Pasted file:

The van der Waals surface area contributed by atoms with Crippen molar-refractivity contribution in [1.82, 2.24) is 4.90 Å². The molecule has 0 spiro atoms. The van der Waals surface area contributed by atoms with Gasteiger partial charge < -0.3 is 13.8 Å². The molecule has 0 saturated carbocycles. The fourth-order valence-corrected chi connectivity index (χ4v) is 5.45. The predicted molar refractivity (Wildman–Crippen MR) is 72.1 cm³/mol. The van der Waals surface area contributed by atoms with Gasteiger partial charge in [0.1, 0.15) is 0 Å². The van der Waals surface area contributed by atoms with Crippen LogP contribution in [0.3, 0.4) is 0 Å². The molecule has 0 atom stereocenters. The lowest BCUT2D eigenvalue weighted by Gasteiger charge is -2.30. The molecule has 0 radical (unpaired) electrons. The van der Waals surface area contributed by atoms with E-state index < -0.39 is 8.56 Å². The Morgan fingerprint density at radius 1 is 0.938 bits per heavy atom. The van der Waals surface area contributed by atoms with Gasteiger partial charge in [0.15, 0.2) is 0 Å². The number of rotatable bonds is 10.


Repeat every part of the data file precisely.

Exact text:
The van der Waals surface area contributed by atoms with Crippen molar-refractivity contribution in [1.82, 2.24) is 4.90 Å². The molecule has 0 spiro atoms. The van der Waals surface area contributed by atoms with Gasteiger partial charge < -0.3 is 13.8 Å². The molecule has 0 saturated carbocycles. The fourth-order valence-corrected chi connectivity index (χ4v) is 5.45. The predicted molar refractivity (Wildman–Crippen MR) is 72.1 cm³/mol. The van der Waals surface area contributed by atoms with Gasteiger partial charge in [0.1, 0.15) is 0 Å². The van der Waals surface area contributed by atoms with Crippen LogP contribution in [0.3, 0.4) is 0 Å². The molecule has 0 atom stereocenters. The lowest BCUT2D eigenvalue weighted by Gasteiger charge is -2.30. The molecule has 0 radical (unpaired) electrons. The van der Waals surface area contributed by atoms with E-state index < -0.39 is 8.56 Å². The Morgan fingerprint density at radius 1 is 0.938 bits per heavy atom. The van der Waals surface area contributed by atoms with Gasteiger partial charge in [0.15, 0.2) is 0 Å². The number of rotatable bonds is 10.